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I need to find the exponential of the following matrix:

$$ A= \begin{pmatrix} 1 & 1 & 1 & \cdots & 1 \\ 0 & 1 & 1 & \cdots &1 \\ 0 & 0 & 1 & \cdots &1 \\ \vdots & \vdots& \vdots& \ddots & \vdots\\ 0&0&0 & \cdots&1 \end{pmatrix} $$

Where $A$ is a square matrix. I have already tried to find a general form for $A^{k}$, I found that again the diagonal is filled with 1, and for example in the case $n=4$ the super diagonal is filled with k, the next diagonal is the $\frac{k(k+1)}{2}$ and I thought the $A_{14}$ position was going to be something like $\frac{(k+1)(k+2)}{2}$ but it does not work as I expected. I'm trying to do this to find the exponential of a Jordan block and for $A$, I need to get this: $$ \begin{pmatrix} 0&e^{\lambda}& \frac{e^{\lambda}}{2!} & \cdots &\frac{e^{\lambda}}{(n-1)!}\\ 0&0&e^{\lambda}&\cdots &\frac{e^{\lambda}}{(n-2)!} \\ \vdots&\vdots&\vdots& \ddots& \vdots\\ 0&0&0& \cdots &0 \end{pmatrix} $$ Thanks in advance.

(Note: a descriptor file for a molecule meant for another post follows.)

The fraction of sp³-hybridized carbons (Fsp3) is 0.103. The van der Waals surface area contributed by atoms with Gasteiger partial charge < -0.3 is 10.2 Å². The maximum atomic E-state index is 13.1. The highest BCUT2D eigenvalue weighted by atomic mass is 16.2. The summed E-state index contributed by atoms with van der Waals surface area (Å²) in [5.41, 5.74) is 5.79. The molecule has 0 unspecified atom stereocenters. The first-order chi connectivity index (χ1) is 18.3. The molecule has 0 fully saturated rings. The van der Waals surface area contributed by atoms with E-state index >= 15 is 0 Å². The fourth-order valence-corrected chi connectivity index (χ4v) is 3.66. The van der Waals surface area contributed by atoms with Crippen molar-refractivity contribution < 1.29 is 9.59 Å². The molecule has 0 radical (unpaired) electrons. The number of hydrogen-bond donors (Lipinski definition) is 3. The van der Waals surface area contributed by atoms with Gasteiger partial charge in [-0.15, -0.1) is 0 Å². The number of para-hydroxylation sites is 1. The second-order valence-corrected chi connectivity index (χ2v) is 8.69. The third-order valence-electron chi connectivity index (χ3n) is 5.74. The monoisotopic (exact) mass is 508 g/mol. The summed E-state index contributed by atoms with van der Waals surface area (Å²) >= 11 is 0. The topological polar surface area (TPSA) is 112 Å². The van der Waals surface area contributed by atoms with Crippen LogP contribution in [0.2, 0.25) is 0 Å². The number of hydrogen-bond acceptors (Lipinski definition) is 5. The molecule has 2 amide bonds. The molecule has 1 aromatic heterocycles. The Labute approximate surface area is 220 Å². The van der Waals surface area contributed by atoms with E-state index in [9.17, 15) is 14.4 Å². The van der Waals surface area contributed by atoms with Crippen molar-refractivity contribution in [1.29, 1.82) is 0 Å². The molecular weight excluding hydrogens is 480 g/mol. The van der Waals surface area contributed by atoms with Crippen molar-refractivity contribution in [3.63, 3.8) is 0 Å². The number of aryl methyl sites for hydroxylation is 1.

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  • $\begingroup$ I'm thinking this is going to be a roll up your sleeves kind of induction. Uniqueness of Taylor expansions tells us that the coefficients of $\lambda^n$ have to look like what we expect in each entry, so it should work out. But it probably won't be pleasant. $\endgroup$ Commented Sep 13, 2019 at 1:16
  • $\begingroup$ That last matrix doesn’t look right. If you’re looking for $e^A$, its diagonal should be filled with $e$, not $0$. $\endgroup$
    – amd
    Commented Sep 14, 2019 at 22:38

1 Answer 1

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The original matrix $A = I + N,$ where $I$ is the identity matrix, and $N$ is the strictly upper diagonal part. Since $IN = NI,$ we find that $$ e^{At} = e^{It} e^{N t} = e^t e^{Nt}. $$ You need to go through the details for small dimension, the point is that $N$ is nilpotent. In dimension $2,$ $N^2 = 0.$ In dimension $3,$ $N^3 = 0.$ So you can find $e^N$ and $e^{Nt},$ worth writing out.

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